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Charles & Anne Lindbergh-Flight to the Orient

Lindberghs prepared for their survey flight to the Orient

In the spring of 1931, Anne Lindbergh was issued her private pilot license after training in a Bird biplane on Long Island, New York. "Charles has been working me very hard this last week, flying, every day…" she wrote in Hour of Gold, Hour of Lead, Diaries and Letters, 1929-1932. Her "first solo flight away from the airport…" was "my dream as a young girl at last come true." During 1931 the Lindberghs prepared for their survey flight to the Orient. The purpose of this flight was to scout the great circle course, the fastest route from New York to Tokyo, for use in commercial air routes. Their aircraft was the Lockheed Sirius, with a single 600-horsepower radial engine, and was fitted with pontoons for water landings on the long-range flights. The fuel range was 2,000 miles.

Lockheed Sirius Plane

The Sirius was originally a land plane. In 1930, Charles, with Anne along, had established a Los Angeles to New York record flight of less than 15 hours in the craft. Modifications were made to the plane before each of the surveying flights. A controllable pitch propeller and a third engine, 710-horsepower, were installed for the Atlantic survey flight in 1933. The plane was retired after the last survey flight.

North to the Orient
North to the Orient
by Anne Morrow Lindbergh
ORDER NOW!

"One of the most beautiful and great-hearted books that have ever been written"—SINCLAIR LEWIS

Flights over uncharted desolate terrain

Because the flights were over uncharted, desolate terrain and wide stretches of water, their preparations were thorough and meticulous, with safety of foremost concern. The decisions were a delicate balancing act between payload limitations, fuel weight and emergency equipment needed for extended survival in the event of a forced landing. The Lindberghs were self-sufficient, sleeping in the plane when necessary and eating canned provisions. Their equipment checklist included parts for engine repairs and maintenance.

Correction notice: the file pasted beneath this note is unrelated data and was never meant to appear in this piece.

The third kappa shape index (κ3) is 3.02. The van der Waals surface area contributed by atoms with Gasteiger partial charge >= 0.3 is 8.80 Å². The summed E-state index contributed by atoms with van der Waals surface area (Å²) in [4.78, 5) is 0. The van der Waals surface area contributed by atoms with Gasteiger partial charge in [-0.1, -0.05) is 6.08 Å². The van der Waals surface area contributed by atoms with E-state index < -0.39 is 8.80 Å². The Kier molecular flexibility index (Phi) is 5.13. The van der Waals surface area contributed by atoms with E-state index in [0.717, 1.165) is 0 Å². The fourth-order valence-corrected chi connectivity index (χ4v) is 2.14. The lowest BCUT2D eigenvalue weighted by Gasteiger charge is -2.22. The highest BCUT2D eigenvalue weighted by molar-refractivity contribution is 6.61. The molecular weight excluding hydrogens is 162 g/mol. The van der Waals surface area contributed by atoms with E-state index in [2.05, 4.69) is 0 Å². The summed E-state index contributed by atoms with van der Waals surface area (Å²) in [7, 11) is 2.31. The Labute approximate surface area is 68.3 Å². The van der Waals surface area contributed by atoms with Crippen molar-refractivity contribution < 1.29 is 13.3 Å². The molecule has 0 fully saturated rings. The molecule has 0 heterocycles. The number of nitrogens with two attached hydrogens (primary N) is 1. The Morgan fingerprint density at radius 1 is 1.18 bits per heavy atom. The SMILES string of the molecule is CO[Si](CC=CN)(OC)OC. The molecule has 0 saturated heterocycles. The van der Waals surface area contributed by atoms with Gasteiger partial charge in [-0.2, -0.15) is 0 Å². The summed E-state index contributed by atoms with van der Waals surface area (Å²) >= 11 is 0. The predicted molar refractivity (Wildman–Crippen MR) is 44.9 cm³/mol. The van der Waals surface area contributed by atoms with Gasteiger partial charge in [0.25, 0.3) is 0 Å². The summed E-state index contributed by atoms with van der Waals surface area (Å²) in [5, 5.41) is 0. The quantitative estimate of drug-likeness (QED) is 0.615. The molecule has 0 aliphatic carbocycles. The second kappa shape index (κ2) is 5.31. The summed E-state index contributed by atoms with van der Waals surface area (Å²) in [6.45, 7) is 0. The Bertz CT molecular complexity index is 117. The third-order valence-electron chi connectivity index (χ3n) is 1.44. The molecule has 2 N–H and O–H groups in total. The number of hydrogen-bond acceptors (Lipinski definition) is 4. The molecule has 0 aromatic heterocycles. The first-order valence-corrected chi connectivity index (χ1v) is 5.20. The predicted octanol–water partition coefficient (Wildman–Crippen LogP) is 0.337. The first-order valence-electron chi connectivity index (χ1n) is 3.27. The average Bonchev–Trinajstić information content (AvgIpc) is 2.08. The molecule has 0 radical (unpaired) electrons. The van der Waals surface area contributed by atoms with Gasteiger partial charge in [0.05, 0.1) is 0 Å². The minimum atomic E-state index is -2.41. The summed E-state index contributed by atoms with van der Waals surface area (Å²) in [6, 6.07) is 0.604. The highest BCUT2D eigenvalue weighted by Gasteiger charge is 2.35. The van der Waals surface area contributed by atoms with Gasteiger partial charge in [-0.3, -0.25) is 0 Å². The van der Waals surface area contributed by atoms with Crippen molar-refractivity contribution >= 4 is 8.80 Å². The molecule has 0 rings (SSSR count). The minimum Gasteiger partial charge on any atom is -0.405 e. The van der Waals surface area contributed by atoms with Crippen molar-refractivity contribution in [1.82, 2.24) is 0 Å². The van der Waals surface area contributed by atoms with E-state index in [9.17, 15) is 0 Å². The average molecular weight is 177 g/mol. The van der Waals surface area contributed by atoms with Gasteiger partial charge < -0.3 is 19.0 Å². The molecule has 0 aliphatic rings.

Departed July 27, 1931

The survey flight to the Orient departed July 27, 1931, from Long Island, New York. Their itinerary through Canada included Ottawa, Moose Factory and Churchill on Hudson Bay, and Baker Lake in the Northwest Territories (Anne was the first white woman to set foot there). In Ottawa, her husband proudly proclaimed his wife was "crew" in response to a local aviator’s statement that he wouldn’t want his own wife as a passenger through the uncharted no man’s land of the Canadian tundra.

After a 12-hour night flight north from Baker Lake, through a never darkening sky in the land of the midnight sun, they arrived on the fifth of August at Aklavik on the Mackenzie River delta. Their next stop was Point Barrow, the northernmost tip of Alaska, at the Arctic Ocean. It was isolated, bleak country, sparsely inhabited by Eskimos, the native people now known as Inuit, and small settlements of white missionaries and trappers who waited a full year between supply boats to replenish supplies.

They headed south to Nome in darkening skies, away from the Arctic sunlight. Low on fuel, with fog-shrouded mountains ahead, they landed near Shishmaref Inlet. Anne hurriedly reeled in the antenna after sending a frantic message to the waiting Nome natives, moments before the plane landed in shallow water.

Photos taken in Churchill, Manitoba, Canada by John Daniel Smith

The following images have been reprinted with permission of Mrs. Sally Field (Smith) of Sault Ste. Marie, Ontario, Canada (last surviving sibling of John Smith).

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Photos taken in Churchill, Manitoba, Canada by Kornelious van Wyk

The following images were taken in Churchill, Manitoba, Canada by Kornelious van Wyk (know as Van) when the Lindbergh's stopped to refuel on their way to China. The following images have been reprinted with permission of Mrs. Dina (van Nes) Brecknell of Saskatoon, Saskatchewan, Canada (Van was a friend of Mrs. Dina).

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Photos taken in Churchill, Manitoba, Canada by Burt Austin